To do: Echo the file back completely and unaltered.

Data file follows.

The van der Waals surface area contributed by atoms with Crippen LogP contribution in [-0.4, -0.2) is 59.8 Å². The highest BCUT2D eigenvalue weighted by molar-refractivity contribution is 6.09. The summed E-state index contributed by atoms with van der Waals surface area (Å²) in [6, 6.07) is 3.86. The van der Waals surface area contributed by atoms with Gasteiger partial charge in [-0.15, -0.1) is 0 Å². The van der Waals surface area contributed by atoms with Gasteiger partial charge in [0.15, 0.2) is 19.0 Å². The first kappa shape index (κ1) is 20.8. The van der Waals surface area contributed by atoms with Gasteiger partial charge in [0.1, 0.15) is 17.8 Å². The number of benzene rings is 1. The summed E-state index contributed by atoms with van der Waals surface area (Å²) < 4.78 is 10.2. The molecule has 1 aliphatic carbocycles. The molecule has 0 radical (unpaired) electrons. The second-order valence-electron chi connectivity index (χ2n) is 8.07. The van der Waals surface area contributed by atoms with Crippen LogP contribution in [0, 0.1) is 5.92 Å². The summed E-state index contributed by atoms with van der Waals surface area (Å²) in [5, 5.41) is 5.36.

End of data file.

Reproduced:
The van der Waals surface area contributed by atoms with Crippen LogP contribution in [-0.4, -0.2) is 59.8 Å². The highest BCUT2D eigenvalue weighted by molar-refractivity contribution is 6.09. The summed E-state index contributed by atoms with van der Waals surface area (Å²) in [6, 6.07) is 3.86. The van der Waals surface area contributed by atoms with Gasteiger partial charge in [-0.15, -0.1) is 0 Å². The van der Waals surface area contributed by atoms with Gasteiger partial charge in [0.15, 0.2) is 19.0 Å². The first kappa shape index (κ1) is 20.8. The van der Waals surface area contributed by atoms with Gasteiger partial charge in [0.1, 0.15) is 17.8 Å². The number of benzene rings is 1. The summed E-state index contributed by atoms with van der Waals surface area (Å²) < 4.78 is 10.2. The molecule has 1 aliphatic carbocycles. The molecule has 0 radical (unpaired) electrons. The second-order valence-electron chi connectivity index (χ2n) is 8.07. The van der Waals surface area contributed by atoms with Crippen LogP contribution in [0, 0.1) is 5.92 Å². The summed E-state index contributed by atoms with van der Waals surface area (Å²) in [5, 5.41) is 5.36.